Japan Railway & Transport Review No. 8 (Inside front cover, inside back cover & pp.1–2, 51–52)

Photostory
Latest Narrow-Gauge Express Trains

After privatization, the new JRs have developed rolling stock reflecting corporate identity. Each design incorporates the regional character of the JRs and emphasizes their individuality. This contrasts with the uniform design policy of the old JNR period. The following photographs show examples of narrow-gauge express trains from the six JRs around Japan.
JR East

Photo: Series 253 EMU Narita Express (N'EX)
N'EX directly links Tokyo International Airport (Narita) 23 times daily in each direction with central Tokyo (59 minutes) and Yokohama (90 minutes).
(JR East)

Photo: Series 251 EMU Super-view Odoriko
Odoriko is a holiday makers' express running from Tokyo through the beautiful Izu Peninsula. The train features panoramic windows for viewing the scenery en route and also has play spaces for children. It takes its name from the famous novel Izu no Odoriko (The Izu Dancer) by Nobel Prize Laureate, Yasunari Kawabata.
(M. Mashima Photo Office)

Photo: Series 651 EMU Super Hitachi
Super Hitachi runs north from Tokyo (Ueno) to Mito, Iwaki, and Sendai along the Joban Line on the Pacific coast. The majority of travellers are business people. The train was JR East's first rolling stock to reflect the new company's image, coming into service in March 1989.
(JR East)

Photo: Series E251 EMU Super Azusa
Super Azusa runs west along the Chuo (East) Line from Tokyo (Shinjuku) to Kofu, Matsumoto and Minami Otari. Business travellers use the tilting trains on weekdays and hikers and sightseers travel to the mountains and resort hotels on weekends.
(JR East)

JR Central

Photo: Series 371 EMU Asagiri
Asagiri runs southwest via the private Odakyu Electric Railway Line and the JR Central Gotemba Line from Tokyo (Shinjuku) to Numazu. Tourists to the foothills of Mt Fuji form the main travellers. The route is a parallel service to the Tokaido Line.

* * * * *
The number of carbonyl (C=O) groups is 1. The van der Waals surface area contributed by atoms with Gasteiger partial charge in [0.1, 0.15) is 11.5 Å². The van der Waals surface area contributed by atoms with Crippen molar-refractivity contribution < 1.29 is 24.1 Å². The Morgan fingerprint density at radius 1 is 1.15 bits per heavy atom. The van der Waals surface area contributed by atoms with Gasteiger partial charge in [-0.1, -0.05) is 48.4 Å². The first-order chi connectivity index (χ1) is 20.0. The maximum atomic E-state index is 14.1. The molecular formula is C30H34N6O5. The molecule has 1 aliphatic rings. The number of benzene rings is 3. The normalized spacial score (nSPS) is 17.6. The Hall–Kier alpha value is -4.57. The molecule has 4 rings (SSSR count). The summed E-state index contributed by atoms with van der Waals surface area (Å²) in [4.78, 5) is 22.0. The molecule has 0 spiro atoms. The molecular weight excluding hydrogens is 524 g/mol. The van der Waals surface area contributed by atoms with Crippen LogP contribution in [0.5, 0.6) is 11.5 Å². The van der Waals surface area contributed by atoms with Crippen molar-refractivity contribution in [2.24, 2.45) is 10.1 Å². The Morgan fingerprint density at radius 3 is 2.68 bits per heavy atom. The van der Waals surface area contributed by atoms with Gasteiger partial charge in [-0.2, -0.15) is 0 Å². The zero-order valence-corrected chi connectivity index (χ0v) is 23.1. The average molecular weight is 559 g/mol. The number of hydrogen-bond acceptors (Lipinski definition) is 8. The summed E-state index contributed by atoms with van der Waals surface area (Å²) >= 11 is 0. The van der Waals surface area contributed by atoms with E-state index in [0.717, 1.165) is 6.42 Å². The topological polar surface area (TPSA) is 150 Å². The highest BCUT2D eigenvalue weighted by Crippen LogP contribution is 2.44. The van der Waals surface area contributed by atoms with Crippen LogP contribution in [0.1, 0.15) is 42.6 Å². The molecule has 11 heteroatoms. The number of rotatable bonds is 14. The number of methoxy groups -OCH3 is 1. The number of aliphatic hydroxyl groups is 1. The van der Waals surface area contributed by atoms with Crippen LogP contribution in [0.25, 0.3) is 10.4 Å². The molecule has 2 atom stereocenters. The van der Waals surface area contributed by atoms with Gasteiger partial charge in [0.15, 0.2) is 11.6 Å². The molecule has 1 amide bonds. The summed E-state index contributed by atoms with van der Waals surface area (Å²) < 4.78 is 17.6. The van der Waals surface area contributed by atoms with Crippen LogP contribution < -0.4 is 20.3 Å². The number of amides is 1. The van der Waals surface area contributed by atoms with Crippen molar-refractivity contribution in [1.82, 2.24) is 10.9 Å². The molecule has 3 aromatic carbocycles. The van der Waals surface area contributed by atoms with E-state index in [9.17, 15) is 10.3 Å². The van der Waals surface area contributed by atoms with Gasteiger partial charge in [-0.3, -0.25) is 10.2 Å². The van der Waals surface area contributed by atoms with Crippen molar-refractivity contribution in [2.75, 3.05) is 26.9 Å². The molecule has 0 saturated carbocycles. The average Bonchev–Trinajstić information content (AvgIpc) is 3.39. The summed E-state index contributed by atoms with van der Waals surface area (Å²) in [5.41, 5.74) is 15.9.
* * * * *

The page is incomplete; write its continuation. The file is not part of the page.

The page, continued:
(JR Central)

Photo: Series 85 DMU Wide-view Hida
Super-view Hida runs north from Nagoya along the Takayama Line to Takayama and Toyama on the Sea-of-Japan coast. Takayama still retains the flavour of Old Japan and is popular with sightseers.
(JR Central)

Photo: Series 373 EMU Fujikawa
Fujikawa runs north along the Minobu Line from Shizuoka on the Tokaido Line to Kofu in Yamanashi Prefecture on the Chuo (East) Line. The Minobu Line is a branch line served formerly by old-fashioned rolling stock but JR Central has upgraded the service for local travellers and visitors to famous temples and hot springs in the region.
(JR Central)

Photo: Series 383 EMU Shinano
Shinano runs east from Nagoya and Osaka along the Chuo (West) Line to Matsumoto, Nagano and Hakuba (sites of 1998 Winter Olympics). It is a tilting train with a similar role to the Super Azusa.
(JR Central)

JR West

Photo: Series 281 EMU Haruka
Haruka links Kansai International Airport with Kyoto (75 minutes) calling at Shin- Osaka Shinkansen terminal (45 minutes) with 30 trains each day in both directions.
(JR West)

Photo: Series 681 EMU Super Raicho (Thunderbird)
Thunderbird is one of the fastest narrow-gauge trains in Japan with a maximum speed of 130 km/h. Eight trains in each direction link Osaka with Kanazawa (267.6 km in 140 minutes) and Toyama (327.1 km in 187 minutes) on the Sea-of-Japan coast.
(JR West)

Photo: Series 283 EMU Ocean Arrow
Ocean Arrow has a controlled tilting mechanism and is designed to replace the old Series 381 tilting units linking Kyoto and Osaka with the Pacific-coast resorts of Shirahama and Shingu. Most trains have panoramic windows at both ends.
(H. Morokawa)

JR Hokkaido

Photo: Series 281 DMU Super Hokuto